Songkran Water Fights
Although the water blessing is steep in cultural traditions, the ceremony has evolved into fun water fights for the younger generation. Siem Reap is known to hold the Songkran celebrations, where everyone celebrates with water fights and loud music. These offerings of water and baby powder can develop into fun street battles engaged in water guns, throwing water balloon bombs, and splashing buckets of water on each other. Many people will shower each other with white powder (talc powder or flour) both for fun and as a symbol of cleanliness.
The Khmer New Year is also a time to prepare unique dishes of egg rolls, “ya-hon” (Khmer hot pot), Kralan (steamed rice cake mixed with beans, grated coconut, and coconut milk that’s stuffed inside a piece of bamboo and roasted), “Lort Cha” (noodles), “Num Pang”(baguette sandwiches), and Khmer Fish Amok (steamed curry). One of the most prized dishes, “Nom Ansom”, is typically served as a sweet sticky rice dessert with banana, but it can also be served savoury with pork and a potato-like starch filling.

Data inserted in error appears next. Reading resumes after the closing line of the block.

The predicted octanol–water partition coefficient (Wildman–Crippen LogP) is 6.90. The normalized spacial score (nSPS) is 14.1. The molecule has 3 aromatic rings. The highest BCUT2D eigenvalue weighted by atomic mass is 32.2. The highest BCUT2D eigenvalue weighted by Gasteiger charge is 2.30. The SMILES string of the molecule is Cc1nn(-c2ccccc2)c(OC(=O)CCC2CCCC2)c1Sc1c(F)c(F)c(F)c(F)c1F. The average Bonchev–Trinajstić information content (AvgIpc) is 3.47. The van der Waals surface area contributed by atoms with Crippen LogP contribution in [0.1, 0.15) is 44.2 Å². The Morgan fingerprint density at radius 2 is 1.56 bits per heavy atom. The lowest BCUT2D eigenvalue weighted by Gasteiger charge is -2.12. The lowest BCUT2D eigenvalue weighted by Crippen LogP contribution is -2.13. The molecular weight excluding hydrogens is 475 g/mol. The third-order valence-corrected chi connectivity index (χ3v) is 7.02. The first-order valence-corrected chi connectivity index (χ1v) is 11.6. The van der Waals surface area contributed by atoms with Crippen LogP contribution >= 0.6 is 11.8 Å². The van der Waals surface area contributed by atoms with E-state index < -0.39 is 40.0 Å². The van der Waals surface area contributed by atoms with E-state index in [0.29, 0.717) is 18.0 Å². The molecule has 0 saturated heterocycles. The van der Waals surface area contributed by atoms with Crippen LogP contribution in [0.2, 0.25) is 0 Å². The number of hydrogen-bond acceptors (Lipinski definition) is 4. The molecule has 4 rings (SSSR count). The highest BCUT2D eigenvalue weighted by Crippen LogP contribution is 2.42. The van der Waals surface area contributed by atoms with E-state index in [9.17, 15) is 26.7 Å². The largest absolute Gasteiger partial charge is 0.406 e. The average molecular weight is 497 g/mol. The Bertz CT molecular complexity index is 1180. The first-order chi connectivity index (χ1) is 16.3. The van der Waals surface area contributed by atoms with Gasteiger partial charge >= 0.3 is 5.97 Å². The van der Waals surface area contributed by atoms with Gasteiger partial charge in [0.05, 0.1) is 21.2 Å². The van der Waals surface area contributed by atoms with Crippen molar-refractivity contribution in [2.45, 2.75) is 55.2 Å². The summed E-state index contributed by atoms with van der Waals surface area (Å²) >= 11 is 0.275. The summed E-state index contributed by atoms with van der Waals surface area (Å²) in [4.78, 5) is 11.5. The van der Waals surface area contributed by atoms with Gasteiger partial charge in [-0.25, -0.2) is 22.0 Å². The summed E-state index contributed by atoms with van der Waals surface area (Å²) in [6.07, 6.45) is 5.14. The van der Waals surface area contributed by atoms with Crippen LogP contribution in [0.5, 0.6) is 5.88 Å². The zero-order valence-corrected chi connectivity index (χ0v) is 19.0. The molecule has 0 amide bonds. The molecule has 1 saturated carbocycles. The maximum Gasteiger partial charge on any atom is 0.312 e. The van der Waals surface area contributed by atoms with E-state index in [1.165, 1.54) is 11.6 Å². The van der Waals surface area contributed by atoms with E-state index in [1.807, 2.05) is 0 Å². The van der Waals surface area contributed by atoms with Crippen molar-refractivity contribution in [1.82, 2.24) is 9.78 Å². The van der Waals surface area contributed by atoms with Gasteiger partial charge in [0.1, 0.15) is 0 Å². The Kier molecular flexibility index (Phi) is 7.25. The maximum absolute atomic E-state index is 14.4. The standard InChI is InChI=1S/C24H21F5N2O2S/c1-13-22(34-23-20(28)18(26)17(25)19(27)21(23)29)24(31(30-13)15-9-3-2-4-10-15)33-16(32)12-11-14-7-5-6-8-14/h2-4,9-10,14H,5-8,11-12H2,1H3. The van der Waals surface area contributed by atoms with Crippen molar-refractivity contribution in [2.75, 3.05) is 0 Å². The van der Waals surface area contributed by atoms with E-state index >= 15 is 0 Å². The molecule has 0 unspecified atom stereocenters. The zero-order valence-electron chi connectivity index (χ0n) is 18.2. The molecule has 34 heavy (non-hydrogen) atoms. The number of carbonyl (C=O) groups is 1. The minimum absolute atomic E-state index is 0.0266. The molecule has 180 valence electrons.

Dancing at Night
Expect to see everyone celebrating with traditional and modern dance, often in a circle around a table or with a vase of flowers in the center. At the setting of the sun and as the day cools into the night, locals revel in the celebration of the new year with music and dancing.
Traditional Folk Games
In the villages the people engage in traditional Khmer games, they play games such as the Bas Angkunh ‘seed throwing’, Chaol Chhoung ‘twisted-scarf throwing’, Leak Kanséng ‘twisted-scarf hide’ and dance to traditional Khmer songs.